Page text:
If you are eager to start a new vegetable garden this spring, but you don’t want to fuss with removing sod, building fancy wooden raised beds or tilling up the ground, consider stepping outside the box and getting creative.
There are several alternative ways to start a new vegetable garden that don’t rely on one of the above options. Using one of the following raised bed alternatives means you don’t have to build anything or disturb your site. You simply have to purchase the “bed,” put it in place, fill it with soil and get planting.
Essentially, this hybrid style of growing is part container gardening, part raised bed gardening. Yes, growing in smaller containers is an option, too, but smaller pots dry out so quickly, and you’re wedded to a watering and fertilizing schedule all summer long.
When you use one of these larger “bed” options, both of those tasks are minimized.
Made of galvanized metal, livestock feed and water troughs make excellent vegetable planting beds. They hold a lot of soil, so they let root systems grow deep to access water and nutrients.
If they have a drain hole, simply make sure it’s open before you fill the trough with soil and plant. If there’s no drain, use a drill to open up a dozen ½-inch drainage holes in the bottom of the trough.
Livestock troughs last for many years and make a beautiful vegetable garden with minimal weeding required.
Fabric raised beds
Fabric planting bags are very popular due to their low cost and lightweight nature. They also benefit plants because they keep the roots from circling around inside the container.
Several companies now make big, deep fabric planter bags that are essentially raised beds made of fabric. They’re frost-proof and can be left outdoors all winter long, and their larger size makes growing big veggies — like zucchini, squash and tomatoes — possible.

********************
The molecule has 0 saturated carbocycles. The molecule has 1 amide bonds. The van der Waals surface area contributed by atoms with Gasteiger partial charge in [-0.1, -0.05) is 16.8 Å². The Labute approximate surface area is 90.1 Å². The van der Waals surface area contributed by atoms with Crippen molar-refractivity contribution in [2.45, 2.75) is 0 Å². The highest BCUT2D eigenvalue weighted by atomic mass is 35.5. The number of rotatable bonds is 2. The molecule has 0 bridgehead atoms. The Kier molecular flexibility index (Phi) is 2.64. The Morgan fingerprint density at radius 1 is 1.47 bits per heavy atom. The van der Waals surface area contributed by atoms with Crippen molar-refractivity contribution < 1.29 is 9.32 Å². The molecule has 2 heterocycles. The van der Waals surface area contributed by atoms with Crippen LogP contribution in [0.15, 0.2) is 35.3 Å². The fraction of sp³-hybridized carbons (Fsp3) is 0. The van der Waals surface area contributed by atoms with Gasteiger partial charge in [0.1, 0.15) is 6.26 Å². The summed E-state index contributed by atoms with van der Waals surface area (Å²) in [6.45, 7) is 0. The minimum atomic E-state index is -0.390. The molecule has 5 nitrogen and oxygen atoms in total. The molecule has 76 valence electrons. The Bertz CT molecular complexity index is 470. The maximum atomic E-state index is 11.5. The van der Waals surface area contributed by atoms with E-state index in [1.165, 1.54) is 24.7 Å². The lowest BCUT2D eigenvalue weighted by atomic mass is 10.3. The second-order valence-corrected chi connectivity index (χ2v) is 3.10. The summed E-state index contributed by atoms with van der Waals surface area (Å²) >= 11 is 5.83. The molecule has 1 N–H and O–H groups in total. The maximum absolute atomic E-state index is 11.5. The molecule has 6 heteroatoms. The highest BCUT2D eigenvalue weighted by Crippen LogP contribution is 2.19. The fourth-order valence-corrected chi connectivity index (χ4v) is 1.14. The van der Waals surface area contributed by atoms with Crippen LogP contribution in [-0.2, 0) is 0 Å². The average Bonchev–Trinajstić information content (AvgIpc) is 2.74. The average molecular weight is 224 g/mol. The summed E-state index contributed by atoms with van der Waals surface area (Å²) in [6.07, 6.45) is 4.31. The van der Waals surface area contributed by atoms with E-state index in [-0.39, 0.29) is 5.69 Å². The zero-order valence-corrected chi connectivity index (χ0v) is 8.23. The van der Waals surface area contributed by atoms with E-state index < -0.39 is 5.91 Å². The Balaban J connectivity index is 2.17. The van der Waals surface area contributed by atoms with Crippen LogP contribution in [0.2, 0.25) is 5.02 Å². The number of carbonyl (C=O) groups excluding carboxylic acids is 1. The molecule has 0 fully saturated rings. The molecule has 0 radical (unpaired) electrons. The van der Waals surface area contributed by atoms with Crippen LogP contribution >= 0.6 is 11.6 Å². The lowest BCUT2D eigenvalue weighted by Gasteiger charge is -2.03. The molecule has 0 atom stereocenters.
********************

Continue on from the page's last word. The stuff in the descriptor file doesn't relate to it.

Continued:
Inexpensive and often made from recycled geotextile fabric, these garden “beds” allow you to create an instant vegetable garden.
Pre-made corner brackets
Another way to fashion a vegetable garden quickly is to use pre-made raised bed corner brackets. Rather than needing to screw together an official raised bed frame, lumber slides into these metal corner brackets to create the raised bed — no tools required.
They’re available at various heights so you can build a bed to the height that’s best for you. You’ll find steel versions that are very long-lasting, lightweight aluminum versions and even plastic ones if you’re really on a budget. There are stackable and decorative options available, too.
Gabions are boxes or cylinders of wire that are filled with rocks. They’re often used to control erosion along roadsides or as stream-side retaining walls. But, gabions can also be used to make inexpensive and quick frames for raised beds.
It does take a good bit of work to fill them with river rocks, but they offer a unique look. Purchase enough gabions to frame the outer edge of a garden bed, fill the gabions with rocks and then fill the interior with soil and plant.